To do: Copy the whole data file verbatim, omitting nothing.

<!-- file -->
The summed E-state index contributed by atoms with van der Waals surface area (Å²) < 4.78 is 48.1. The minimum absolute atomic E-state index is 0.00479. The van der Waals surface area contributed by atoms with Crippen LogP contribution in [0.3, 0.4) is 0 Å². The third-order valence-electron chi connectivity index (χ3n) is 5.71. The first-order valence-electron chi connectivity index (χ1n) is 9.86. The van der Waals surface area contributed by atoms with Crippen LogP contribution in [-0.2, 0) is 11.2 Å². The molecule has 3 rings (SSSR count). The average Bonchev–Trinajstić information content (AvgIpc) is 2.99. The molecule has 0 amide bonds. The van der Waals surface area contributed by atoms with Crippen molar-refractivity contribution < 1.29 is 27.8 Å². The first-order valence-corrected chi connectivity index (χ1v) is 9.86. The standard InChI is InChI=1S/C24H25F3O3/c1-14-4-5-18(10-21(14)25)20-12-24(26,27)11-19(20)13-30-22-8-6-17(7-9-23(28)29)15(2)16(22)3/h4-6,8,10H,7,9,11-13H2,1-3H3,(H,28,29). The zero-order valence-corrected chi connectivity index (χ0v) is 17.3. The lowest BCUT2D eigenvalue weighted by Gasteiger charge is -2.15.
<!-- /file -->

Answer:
The summed E-state index contributed by atoms with van der Waals surface area (Å²) < 4.78 is 48.1. The minimum absolute atomic E-state index is 0.00479. The van der Waals surface area contributed by atoms with Crippen LogP contribution in [0.3, 0.4) is 0 Å². The third-order valence-electron chi connectivity index (χ3n) is 5.71. The first-order valence-electron chi connectivity index (χ1n) is 9.86. The van der Waals surface area contributed by atoms with Crippen LogP contribution in [-0.2, 0) is 11.2 Å². The molecule has 3 rings (SSSR count). The average Bonchev–Trinajstić information content (AvgIpc) is 2.99. The molecule has 0 amide bonds. The van der Waals surface area contributed by atoms with Crippen molar-refractivity contribution < 1.29 is 27.8 Å². The first-order valence-corrected chi connectivity index (χ1v) is 9.86. The standard InChI is InChI=1S/C24H25F3O3/c1-14-4-5-18(10-21(14)25)20-12-24(26,27)11-19(20)13-30-22-8-6-17(7-9-23(28)29)15(2)16(22)3/h4-6,8,10H,7,9,11-13H2,1-3H3,(H,28,29). The zero-order valence-corrected chi connectivity index (χ0v) is 17.3. The lowest BCUT2D eigenvalue weighted by Gasteiger charge is -2.15.